Agra, Bharatpur, Mathura


Dairy Entry

The Taj Mahal stands as an epitome of enduring love on the banks of Yamuna. No photograph or written material can give one an idea of how it feels to stand in front of this colossal mausoleum. Very similar in its intricate craftsmanship is Jehangir's marble palace in the Agra fort. The keen eye these rulers had for art and architecture makes one wonder if they actually engaged in conquests and warfare or handed over these heavier responsibilities to their Generals. 

 

 

The monuments in Red sand stone at Fatehpur Sikhri, built by Akbar are equally enchanting and in very good condition. The striking use of various Inidan/Hindu motifs and images like lotus, swastika, etc and the very commonly seen arches and pillars of the Gujarati and Rajput style in most of the buildings speak volumes on how smoothly traditions and cultures blended. They reflect the remarkable ability of our nation to strengthen and grow itself by wholeheartedly absorbing external influences!

The visit to Keoladev national park (Bharatpur) early the next day morning was a refreshing experience. Changes in the ecosystem, hunting (before the 70s), a couple droughts in the nineties, etc. have drastically brought down the number and variety of birds visiting this place. The woods looked more like a museum; standing testimony to what once existed here. Surroundings were serene none the less. A big hoarding in the middle of the sanctuary had a long list of Kings and British generals and the number of birds each one of them shot during their visits. There were people who had astounding counts of five, six thousand birds shot using 40 guns, etc.!  

It simply leaves one awestruck to witness in person the sight of hundreds of these birds taking off, filling the air with their harmoniously resounding calls. If this inspired people to pick up a gun and shoot, what else can one call if not the height of sadism.

Next in our itinerary was Mathura. Mathura and Brindavan are twin towns on the banks of Yamuna. Mathura is the birthplace of Krishna, while Brindavan is where Radha lived. Both are dotted with a number of temples, old and new. The value of money in these parts proved quite a surprise. A sumptuous brunch of Puris and rabri costed Rs.15 ! Cycle rickshaws here have only 2 predefined tariff rates - Rs.10 (for shorter distances for 2-3 KM) or Rs. 20 (for upto 5 KM).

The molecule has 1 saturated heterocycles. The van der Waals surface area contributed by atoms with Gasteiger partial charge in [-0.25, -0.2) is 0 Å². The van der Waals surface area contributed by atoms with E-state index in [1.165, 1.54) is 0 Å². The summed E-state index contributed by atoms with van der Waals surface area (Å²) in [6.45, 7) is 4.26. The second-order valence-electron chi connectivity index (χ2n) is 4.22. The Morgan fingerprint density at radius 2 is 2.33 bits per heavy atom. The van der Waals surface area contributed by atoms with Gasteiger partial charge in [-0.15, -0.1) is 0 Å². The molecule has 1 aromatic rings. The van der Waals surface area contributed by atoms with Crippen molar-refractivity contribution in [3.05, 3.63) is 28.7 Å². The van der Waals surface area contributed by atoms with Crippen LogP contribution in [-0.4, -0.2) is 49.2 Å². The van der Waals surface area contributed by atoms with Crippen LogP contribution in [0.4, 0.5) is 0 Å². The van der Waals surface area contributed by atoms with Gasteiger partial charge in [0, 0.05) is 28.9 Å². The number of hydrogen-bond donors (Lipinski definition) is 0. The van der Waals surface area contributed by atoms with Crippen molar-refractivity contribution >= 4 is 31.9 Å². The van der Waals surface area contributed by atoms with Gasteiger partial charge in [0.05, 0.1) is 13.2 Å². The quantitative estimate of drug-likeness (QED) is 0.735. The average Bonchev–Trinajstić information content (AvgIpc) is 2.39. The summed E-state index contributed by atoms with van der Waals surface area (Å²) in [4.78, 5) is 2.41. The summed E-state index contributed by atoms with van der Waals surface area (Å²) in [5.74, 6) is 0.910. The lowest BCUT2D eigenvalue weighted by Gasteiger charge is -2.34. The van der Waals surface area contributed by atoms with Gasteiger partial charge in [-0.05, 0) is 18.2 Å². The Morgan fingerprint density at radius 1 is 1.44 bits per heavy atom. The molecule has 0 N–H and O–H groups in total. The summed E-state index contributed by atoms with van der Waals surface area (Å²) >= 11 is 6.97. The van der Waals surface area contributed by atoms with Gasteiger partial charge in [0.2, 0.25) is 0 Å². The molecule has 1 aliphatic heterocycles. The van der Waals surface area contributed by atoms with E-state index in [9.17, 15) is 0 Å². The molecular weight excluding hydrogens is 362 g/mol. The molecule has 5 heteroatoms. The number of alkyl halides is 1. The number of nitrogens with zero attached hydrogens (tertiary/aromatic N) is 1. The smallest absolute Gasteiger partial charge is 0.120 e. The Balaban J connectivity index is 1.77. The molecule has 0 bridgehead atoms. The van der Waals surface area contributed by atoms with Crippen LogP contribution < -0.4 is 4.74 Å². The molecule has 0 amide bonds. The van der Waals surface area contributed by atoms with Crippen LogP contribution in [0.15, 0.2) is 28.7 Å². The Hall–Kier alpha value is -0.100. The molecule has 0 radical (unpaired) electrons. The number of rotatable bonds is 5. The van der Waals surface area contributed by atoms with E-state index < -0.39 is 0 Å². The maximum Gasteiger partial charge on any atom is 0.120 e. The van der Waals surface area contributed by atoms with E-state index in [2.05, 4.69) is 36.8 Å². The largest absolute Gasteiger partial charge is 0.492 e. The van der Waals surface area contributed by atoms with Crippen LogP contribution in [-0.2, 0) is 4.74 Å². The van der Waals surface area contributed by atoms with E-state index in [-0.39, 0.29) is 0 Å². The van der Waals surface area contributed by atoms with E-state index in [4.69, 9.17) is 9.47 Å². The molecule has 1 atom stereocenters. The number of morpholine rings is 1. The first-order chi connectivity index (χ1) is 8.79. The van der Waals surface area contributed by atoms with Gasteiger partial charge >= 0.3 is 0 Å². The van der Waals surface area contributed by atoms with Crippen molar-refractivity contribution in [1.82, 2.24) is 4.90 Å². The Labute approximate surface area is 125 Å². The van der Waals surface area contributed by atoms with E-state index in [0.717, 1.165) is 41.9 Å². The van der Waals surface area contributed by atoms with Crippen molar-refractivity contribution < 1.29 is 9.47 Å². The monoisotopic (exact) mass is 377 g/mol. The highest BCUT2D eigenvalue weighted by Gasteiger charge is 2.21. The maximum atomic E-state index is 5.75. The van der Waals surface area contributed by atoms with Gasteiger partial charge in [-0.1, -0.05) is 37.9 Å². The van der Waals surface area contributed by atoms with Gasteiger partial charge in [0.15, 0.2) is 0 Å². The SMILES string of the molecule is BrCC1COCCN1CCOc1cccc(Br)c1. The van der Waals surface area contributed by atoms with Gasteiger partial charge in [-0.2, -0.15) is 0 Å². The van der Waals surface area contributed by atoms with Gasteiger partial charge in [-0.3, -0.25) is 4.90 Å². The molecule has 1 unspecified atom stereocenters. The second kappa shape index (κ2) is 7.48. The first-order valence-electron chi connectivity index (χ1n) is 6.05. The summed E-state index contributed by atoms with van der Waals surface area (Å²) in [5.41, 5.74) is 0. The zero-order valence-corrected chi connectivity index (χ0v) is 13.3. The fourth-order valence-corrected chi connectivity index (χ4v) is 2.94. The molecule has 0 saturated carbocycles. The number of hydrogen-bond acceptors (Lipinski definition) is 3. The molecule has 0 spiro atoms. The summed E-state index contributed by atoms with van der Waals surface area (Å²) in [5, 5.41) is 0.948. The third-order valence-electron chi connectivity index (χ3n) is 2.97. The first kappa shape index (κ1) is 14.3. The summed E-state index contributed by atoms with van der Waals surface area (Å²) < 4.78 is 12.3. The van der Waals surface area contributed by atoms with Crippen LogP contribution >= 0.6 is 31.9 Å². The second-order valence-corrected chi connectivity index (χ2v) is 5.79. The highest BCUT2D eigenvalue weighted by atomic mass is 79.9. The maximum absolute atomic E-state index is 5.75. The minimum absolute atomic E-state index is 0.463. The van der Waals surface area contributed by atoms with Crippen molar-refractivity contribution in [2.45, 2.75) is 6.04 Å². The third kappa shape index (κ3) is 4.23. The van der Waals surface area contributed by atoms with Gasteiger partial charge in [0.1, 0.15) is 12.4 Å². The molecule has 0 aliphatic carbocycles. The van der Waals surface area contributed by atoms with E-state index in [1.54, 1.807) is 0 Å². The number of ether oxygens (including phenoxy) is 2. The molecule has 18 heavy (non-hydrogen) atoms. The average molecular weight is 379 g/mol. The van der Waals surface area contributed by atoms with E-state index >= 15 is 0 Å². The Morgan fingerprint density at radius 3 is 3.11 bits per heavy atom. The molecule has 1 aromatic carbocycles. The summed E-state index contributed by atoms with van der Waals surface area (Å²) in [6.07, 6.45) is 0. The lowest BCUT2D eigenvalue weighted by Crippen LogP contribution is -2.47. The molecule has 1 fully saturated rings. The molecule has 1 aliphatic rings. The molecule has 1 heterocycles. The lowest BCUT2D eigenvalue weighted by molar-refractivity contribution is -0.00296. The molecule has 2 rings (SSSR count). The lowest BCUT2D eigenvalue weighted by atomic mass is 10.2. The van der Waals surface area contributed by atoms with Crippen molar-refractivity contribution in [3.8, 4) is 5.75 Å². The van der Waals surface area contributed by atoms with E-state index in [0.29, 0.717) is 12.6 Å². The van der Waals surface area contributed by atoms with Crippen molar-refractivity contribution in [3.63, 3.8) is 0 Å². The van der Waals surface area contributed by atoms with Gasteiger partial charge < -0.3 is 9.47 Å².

As our old driver in his sixties, maneuvered hard to drag his rickshaw through the extremely crowded and narrow lanes of brindavan, he called out in his loud baritone, "Radhe, Radhe", asking people to give way. (Every passerby refers to one another as 'Radhe' here). It reminded me of a tale, I’d read long back. When a saint refused to receive Mirabai, since she was a woman, Mira replied saying, "I did not know there was any male in this universe save god; and the rest all females before him" (The lord being the only creative principle, the bhakti tradition regards all souls as caught in the passive illusory realm, yearning for union with him). It almost seemed like everyone in this sacred little town, have had a priceless realization.  

 


Itinerary

Day 1

Reached Agra by Train in the evening. Lodged in Agra

Day 2

Visited the Taj and Agra fort. Visited Fatehput sikhri (40 KM, 1.25 hrs)  in the afternoon by Taxi.

Day 3

Reached Bharatpur (60 KM, 1.5 Hrs)  by bus around sunrise, sight seeing on cycle rickshaw, Reached Mathura (35 KM, 1 hr) by bus,  Auto ride to Brindavan (12 KM, 20 min), Return to Agra (50 KM, 1.5 hrs)

Day 4

Train to pune.

Tips:

Stay and food are no issues in Agra. Lodges in the vicinity of the Taj can be relatively costlier, although there are budget hotels everywhere. 

Everywhere - outside rail/bus stations, near tourist centers - you will be followed and pestered by all kinds of people : Hawkers, auto drives, gudies, etc, etc.  Develop patience to handle them and enquire about rates before paying anyone.

Sadar bazar is the best place to shop. Marble artifacts are a must buy. The 'chat gulli' in the bazar offers incredible variety. I tasted some of the best chat in my life ever: Pani puris better than anywhere else, Dahi gujia (similar to wada, but a whole lot softer), Bhalla, Paneer Cheela (A kind of dosa made of dal- similar what is called 'adai' in tamil), etc.


Album

Marble inlay work (Agra fort)Anup talao (Fatehpur)

Central pillar (Diwani-i-Khas, Fatehpur)

Painted storks (Bharatpur)

Thirsty monkey (Brindavan)